“Standard” Contract Provisions That Could Haunt You If You’re Not Careful
We sign contracts all the time in business—so many, that there are a number of sections in our contracts that we see so often, we refer to them as “boilerplate” provisions. They are common, similar, and often tacked onto every contract that you sign.
But some aren’t so harmless, and can cause you real problems if they are ignored, or if you don’t take the time to understand what they mean. Here are a few provisions that you may want to look out for in what would seem to be otherwise “standard” contractual provisions.
Venue – We always worry about who to sue, but have you given thought to where you can sue?
Don’t just assume that you can sue here, in Florida, or wherever the “wrong” may have occurred. A contract with a venue provision will restrict you to only suing in whatever state, jurisdiction, court or county that the provision says.
This can add serious hardship and expense to your lawsuit, and make it much harder and more expensive for you to sue to assert your contractual rights if needed. Your chosen lawyer may not even be able to represent you, in whatever venue the contract dictates.
Choice of Law – So you can sue anywhere you want? That’s great news for you. But what law will apply? Don’t just assume Florida law will, because parties are often free to stipulate to have a different state’s laws apply to their case.
Parties often do this when the law of a particular state is easier for them or more beneficial to them, than Florida’s laws.
Notice – Many contracts will require you to give the other side some form of notice, before you can sue. This can be a good thing; if you’re the one being sued you may have the opportunity to fix or cure a problem, before it blossoms into a lawsuit.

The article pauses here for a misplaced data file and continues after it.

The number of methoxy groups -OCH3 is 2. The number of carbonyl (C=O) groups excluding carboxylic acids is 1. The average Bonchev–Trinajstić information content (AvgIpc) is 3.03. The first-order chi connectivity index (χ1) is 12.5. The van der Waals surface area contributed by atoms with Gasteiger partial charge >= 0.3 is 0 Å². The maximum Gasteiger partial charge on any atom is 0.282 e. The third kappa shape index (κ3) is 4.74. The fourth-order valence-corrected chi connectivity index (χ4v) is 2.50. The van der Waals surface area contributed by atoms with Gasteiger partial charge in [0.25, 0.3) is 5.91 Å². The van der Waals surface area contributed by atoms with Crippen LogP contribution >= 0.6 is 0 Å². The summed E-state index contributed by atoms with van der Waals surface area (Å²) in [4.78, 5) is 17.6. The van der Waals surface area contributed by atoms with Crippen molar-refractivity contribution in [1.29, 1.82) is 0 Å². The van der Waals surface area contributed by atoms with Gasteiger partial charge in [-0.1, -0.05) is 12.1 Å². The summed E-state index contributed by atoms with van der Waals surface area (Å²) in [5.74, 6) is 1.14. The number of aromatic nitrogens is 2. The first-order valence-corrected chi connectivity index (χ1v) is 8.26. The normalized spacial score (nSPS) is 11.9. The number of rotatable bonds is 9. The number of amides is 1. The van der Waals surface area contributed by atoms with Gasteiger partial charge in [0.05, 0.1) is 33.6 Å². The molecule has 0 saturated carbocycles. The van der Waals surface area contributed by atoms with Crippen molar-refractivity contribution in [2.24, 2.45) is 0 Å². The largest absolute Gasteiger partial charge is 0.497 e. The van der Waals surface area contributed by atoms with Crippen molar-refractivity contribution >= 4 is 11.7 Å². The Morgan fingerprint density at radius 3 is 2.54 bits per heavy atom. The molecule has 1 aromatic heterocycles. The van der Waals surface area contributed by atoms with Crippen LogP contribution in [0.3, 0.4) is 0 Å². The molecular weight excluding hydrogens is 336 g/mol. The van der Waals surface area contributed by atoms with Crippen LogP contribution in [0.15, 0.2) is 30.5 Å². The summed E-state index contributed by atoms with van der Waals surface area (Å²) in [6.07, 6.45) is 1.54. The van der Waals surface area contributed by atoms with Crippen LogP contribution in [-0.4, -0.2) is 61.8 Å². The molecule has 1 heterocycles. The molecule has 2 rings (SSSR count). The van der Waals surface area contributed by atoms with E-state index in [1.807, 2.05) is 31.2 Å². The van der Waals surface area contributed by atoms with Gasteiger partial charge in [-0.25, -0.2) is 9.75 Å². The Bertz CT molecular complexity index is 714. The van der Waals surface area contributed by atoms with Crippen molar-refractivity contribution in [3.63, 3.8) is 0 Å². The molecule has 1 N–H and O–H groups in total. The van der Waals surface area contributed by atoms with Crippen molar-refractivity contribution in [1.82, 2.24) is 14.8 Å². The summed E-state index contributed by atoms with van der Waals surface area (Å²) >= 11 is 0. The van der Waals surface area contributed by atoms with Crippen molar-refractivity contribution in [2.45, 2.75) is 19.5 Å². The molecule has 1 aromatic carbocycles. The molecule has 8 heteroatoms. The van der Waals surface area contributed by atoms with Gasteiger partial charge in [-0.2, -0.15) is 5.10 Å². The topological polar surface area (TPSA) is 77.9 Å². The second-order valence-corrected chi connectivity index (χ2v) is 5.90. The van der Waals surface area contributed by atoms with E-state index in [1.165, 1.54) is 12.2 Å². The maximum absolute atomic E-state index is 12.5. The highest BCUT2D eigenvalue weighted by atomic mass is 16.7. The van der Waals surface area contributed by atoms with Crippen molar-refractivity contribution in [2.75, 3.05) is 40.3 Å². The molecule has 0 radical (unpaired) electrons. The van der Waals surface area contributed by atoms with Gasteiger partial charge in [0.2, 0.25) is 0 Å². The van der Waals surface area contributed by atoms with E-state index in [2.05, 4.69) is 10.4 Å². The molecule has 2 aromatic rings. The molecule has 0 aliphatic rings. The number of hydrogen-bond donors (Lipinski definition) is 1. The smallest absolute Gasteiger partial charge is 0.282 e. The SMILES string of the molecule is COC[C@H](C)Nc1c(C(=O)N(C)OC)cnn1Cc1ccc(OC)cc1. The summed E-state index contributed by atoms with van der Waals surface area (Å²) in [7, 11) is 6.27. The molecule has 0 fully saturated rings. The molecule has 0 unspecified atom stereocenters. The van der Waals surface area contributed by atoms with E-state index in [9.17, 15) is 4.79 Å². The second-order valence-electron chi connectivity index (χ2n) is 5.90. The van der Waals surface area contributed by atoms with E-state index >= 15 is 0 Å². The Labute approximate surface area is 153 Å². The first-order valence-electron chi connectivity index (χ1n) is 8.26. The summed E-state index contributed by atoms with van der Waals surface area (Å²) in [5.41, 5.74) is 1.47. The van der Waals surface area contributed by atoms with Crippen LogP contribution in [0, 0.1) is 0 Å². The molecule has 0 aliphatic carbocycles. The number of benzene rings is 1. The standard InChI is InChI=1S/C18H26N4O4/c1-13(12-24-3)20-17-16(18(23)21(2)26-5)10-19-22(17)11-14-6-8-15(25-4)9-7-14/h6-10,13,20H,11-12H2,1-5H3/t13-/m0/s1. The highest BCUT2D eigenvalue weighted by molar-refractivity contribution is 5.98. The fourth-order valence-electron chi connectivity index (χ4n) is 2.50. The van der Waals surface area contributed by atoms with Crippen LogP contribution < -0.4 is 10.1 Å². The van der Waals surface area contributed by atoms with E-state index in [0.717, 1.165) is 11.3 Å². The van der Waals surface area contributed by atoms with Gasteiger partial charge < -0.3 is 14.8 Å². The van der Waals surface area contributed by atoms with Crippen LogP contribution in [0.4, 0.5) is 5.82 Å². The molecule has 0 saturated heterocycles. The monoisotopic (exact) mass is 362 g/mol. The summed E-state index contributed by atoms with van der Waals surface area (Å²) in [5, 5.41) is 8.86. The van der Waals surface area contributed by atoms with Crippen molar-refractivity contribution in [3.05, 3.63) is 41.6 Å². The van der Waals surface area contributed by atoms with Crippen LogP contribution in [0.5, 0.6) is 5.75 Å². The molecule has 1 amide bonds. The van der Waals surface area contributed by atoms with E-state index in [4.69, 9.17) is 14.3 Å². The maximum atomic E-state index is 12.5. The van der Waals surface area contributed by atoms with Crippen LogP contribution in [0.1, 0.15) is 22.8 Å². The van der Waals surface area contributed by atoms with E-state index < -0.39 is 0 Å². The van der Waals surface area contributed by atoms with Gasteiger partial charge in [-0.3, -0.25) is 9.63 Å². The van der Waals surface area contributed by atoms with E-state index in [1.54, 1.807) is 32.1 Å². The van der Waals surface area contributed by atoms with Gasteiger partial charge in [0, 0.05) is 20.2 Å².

But if you need to enforce something right away, or you need immediate court action, you’ll need to give proper notice, in the form the contract says, and give the other side the required amount of time, to make things right before you can assert your rights in court.
Waiver – In many cases, the parties’ course of dealing can modify the terms of a contract. Waiver clauses generally say that even if a party voluntarily “excuses” a requirement in a contract, that part of the contract is not waived, and can still be enforced by the other side if needed.
If payment is due on the 15th of each month, and you keep accepting late payments, you may have waived your right to demand payment by the 15th.
Mediation – Like notice, required mediation has two sides. On one hand it can help you resolve a case before it turns into a full blown lawsuit. On the other hand, it could delay your right to go to court, if mediation is a required prerequisite to filing your lawsuit.
Questions about your business’s contracts or agreements? Call our Fort Lauderdale business law lawyers at Sweeney Law P.A. at 954-440-3993 today for help.